The Archbishop of Canterbury, Rowan Williams, showed one of his more decisive moments on Tuesday by announcing that he would not invite two bishops — Gene Robinson of the Diocese of New Hampshire and Martyn Minns of the Convocation of Anglicans in North America — to the Lambeth Conference next year in England. The significance of his decision is captured well in reports by Laurie Goodstein of The New York Times, Julia Duin of The Washington Times and Rachel Zoll of The Associated Press.
Each reporter brings illuminating details to the story. Duin makes the connection that Williams has declined to invite not only Minns, the U.S.-based bishop consecrated by the Church of Nigeria, but also the bishops of the Anglican Mission in the Americas. Williams’ predecessor, George Carey, repudiated the consecration of AMIA’s first two bishops, but AMIA has continued under the care of the Archbishop of Rwanda.
All three reporters have background remarks from the Rev. Canon Kenneth Kearon, the Anglican Communion’s secretary-general, who stresses that neither the Archbishop of Canterbury nor Kearon’s office recognizes CANA as a member church of the Anglican Communion. Goodstein writes:
[Kearon] said there was “no parallel” between Bishop Robinson and Bishop Minns, a rector who was installed as a bishop in Virginia this month by Archbishop Akinola, a crossing of boundaries that the archbishop of Canterbury criticized.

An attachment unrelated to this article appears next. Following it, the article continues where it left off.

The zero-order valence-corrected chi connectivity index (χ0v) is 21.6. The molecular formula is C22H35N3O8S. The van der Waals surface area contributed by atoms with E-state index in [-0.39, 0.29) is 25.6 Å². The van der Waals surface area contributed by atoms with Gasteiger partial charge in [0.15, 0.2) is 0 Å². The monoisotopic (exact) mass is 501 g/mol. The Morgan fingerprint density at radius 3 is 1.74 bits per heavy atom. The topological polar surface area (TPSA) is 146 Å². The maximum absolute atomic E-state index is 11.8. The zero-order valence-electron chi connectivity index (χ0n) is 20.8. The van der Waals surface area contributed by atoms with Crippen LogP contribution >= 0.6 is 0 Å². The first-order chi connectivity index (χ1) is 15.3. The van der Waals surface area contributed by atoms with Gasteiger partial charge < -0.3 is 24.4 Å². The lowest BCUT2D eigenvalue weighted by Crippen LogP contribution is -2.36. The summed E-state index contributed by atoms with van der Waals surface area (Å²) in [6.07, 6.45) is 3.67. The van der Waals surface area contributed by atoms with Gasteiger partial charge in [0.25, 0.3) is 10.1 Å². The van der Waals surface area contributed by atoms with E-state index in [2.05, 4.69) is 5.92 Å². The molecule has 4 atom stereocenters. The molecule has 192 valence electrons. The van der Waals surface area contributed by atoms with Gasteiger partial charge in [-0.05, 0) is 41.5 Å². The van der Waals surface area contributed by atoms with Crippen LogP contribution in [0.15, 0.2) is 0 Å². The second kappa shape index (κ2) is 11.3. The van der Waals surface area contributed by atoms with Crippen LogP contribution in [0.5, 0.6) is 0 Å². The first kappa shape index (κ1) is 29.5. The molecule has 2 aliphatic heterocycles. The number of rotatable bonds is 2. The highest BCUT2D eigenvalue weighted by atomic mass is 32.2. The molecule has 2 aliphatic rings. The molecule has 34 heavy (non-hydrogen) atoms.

Bishop Minns heads a consortium of churches that have left the Episcopal Church, the Convocation of Anglicans in North America. Canon Kearon said the convocation was not a recognized body of the Anglican Communion.
Zoll does a fine job of reviewing the recent history that brings the archbishop to this decision, and of the next scenes in this drama:
Anglican leaders have given the U.S. denomination until Sept. 30 to step back from its support of gays or risk losing its full membership in the communion. The Episcopal bishops will meet next on Sept. 20 in New Orleans.
“This decision places the vast majority of American bishops along with others throughout the world in an embarrassing position,” said the Rev. Martin Reynolds of Britain’s Lesbian and Gay Christian Movement. “If they accept their Lambeth invitations this might appear to support bishop Robinson’s victimization, while if they reject the invitation they will abandon our communion to the homophobes.”
Activists on both the left and the right have trash-talked the Archbishop of Canterbury with astonishing frequency in recent years. It seems that both sides are all for being part of the Anglican Communion, except when it requires sacrifice for the sake of their theological counterparts. Both sides invest time and money in sending activists, lobbyists and writers to the Lambeth Conference, although one of the most constant refrains about Lambeth is that its role is advisory rather than legislative. (Like any good Anglican meeting the Lambeth Conference plows through reams and reams of paper and the bishops vote on many resolutions — or at least they have in recent decades. That may change in 2008.)
With his action this week, Archbishop Williams has demonstrated that he’s able to play as good a round of Anglican chess as any American. He has shown resolve. He has shown, above all, that groups of Anglicans cannot always expect their actions to be free of consequences. All three reports mention the response of both the left and the right that a lot can change in the 14 months between now and Lambeth. Whether it will change for the better now depends in large part on whether they respond to Williams’ well-played hand with wisdom and charity or simply with more demands.